United States: Retail sales growth moderates notably in February
Retail sales increased 0.3% in month-on-month seasonally-adjusted terms in February, which was softer than January’s 4.9% jump. February’s moderation was primarily due to a weaker rise in purchases of automobiles, while purchases of food and beverages declined relative to the previous month.
On an annual basis, retail sales rose 17.6% in February, which was up from January’s 14.0% expansion. Meanwhile, annual average retail sales growth rose to 20.7% in February (January: +19.8%).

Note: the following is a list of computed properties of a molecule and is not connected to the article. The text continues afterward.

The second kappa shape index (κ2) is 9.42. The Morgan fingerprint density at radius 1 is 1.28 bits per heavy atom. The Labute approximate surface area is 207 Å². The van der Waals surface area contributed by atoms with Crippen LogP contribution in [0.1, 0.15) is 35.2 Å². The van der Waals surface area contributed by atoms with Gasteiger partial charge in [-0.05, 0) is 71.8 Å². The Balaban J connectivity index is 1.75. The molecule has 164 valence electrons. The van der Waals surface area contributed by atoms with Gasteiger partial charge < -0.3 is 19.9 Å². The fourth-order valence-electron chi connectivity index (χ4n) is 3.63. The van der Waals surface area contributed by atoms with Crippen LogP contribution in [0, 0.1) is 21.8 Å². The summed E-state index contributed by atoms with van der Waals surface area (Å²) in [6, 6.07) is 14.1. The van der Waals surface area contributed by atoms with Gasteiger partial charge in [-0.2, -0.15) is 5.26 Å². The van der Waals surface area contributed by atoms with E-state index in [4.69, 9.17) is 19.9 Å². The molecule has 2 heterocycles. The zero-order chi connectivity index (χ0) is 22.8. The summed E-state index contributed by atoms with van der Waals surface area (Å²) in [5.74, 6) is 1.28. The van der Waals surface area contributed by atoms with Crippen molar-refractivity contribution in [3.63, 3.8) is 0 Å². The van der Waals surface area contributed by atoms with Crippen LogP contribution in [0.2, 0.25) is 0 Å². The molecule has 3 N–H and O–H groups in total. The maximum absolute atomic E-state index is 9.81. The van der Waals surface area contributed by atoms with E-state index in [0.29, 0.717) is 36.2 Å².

Commenting on the latest print with regards to the monetary policy outlook, Katherine Judge, senior economist at CIBC World Markets, noted:
“The January revisions show that the US economy was even more resilient during Omicron than thought, and add to the urgency for Fed rate hikes, as we expect the weak goods print for February to be offset by renewed demand for services as Omicron faded. The control group of sales is still 16% above where its pre-pandemic trend growth rate would have put it as of February, and we expect that degree of excess on the goods side of the economy to be pared back as services demand accelerates.”